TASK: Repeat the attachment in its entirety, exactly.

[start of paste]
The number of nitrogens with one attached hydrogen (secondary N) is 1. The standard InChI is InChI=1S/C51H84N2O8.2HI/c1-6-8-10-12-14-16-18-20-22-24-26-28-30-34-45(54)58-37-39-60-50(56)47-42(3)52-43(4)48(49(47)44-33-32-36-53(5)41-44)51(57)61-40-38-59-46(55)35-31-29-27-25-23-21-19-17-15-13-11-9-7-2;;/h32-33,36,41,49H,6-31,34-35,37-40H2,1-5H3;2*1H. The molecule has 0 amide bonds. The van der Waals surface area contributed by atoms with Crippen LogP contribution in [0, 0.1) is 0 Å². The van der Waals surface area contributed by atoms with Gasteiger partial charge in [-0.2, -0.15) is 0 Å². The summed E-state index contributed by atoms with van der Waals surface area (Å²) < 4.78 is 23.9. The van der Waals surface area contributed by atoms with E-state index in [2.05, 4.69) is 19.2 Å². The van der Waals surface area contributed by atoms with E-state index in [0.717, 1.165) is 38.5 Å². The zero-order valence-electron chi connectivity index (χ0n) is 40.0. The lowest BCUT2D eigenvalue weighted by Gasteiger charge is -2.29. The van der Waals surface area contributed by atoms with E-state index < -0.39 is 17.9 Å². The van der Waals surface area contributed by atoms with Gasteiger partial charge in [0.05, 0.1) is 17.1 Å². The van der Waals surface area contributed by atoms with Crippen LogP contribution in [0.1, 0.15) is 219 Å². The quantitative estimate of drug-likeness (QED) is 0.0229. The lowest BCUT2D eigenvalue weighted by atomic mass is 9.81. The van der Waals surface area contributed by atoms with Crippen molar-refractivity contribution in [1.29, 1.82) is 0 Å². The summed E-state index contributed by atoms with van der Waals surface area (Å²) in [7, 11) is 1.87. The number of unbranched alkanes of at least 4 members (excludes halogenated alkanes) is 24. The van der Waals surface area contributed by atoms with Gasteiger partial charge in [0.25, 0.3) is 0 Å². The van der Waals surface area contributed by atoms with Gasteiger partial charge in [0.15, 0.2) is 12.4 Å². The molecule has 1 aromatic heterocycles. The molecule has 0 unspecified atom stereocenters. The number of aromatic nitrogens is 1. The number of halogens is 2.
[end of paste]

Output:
The number of nitrogens with one attached hydrogen (secondary N) is 1. The standard InChI is InChI=1S/C51H84N2O8.2HI/c1-6-8-10-12-14-16-18-20-22-24-26-28-30-34-45(54)58-37-39-60-50(56)47-42(3)52-43(4)48(49(47)44-33-32-36-53(5)41-44)51(57)61-40-38-59-46(55)35-31-29-27-25-23-21-19-17-15-13-11-9-7-2;;/h32-33,36,41,49H,6-31,34-35,37-40H2,1-5H3;2*1H. The molecule has 0 amide bonds. The van der Waals surface area contributed by atoms with Crippen LogP contribution in [0, 0.1) is 0 Å². The van der Waals surface area contributed by atoms with Gasteiger partial charge in [-0.2, -0.15) is 0 Å². The summed E-state index contributed by atoms with van der Waals surface area (Å²) < 4.78 is 23.9. The van der Waals surface area contributed by atoms with E-state index in [2.05, 4.69) is 19.2 Å². The van der Waals surface area contributed by atoms with E-state index in [0.717, 1.165) is 38.5 Å². The zero-order valence-electron chi connectivity index (χ0n) is 40.0. The lowest BCUT2D eigenvalue weighted by Gasteiger charge is -2.29. The van der Waals surface area contributed by atoms with E-state index < -0.39 is 17.9 Å². The van der Waals surface area contributed by atoms with Gasteiger partial charge in [0.05, 0.1) is 17.1 Å². The van der Waals surface area contributed by atoms with Crippen LogP contribution in [0.1, 0.15) is 219 Å². The quantitative estimate of drug-likeness (QED) is 0.0229. The lowest BCUT2D eigenvalue weighted by atomic mass is 9.81. The van der Waals surface area contributed by atoms with Crippen molar-refractivity contribution in [1.29, 1.82) is 0 Å². The summed E-state index contributed by atoms with van der Waals surface area (Å²) in [7, 11) is 1.87. The number of unbranched alkanes of at least 4 members (excludes halogenated alkanes) is 24. The van der Waals surface area contributed by atoms with Gasteiger partial charge in [0.25, 0.3) is 0 Å². The van der Waals surface area contributed by atoms with Gasteiger partial charge in [0.15, 0.2) is 12.4 Å². The molecule has 1 aromatic heterocycles. The molecule has 0 unspecified atom stereocenters. The number of aromatic nitrogens is 1. The number of halogens is 2.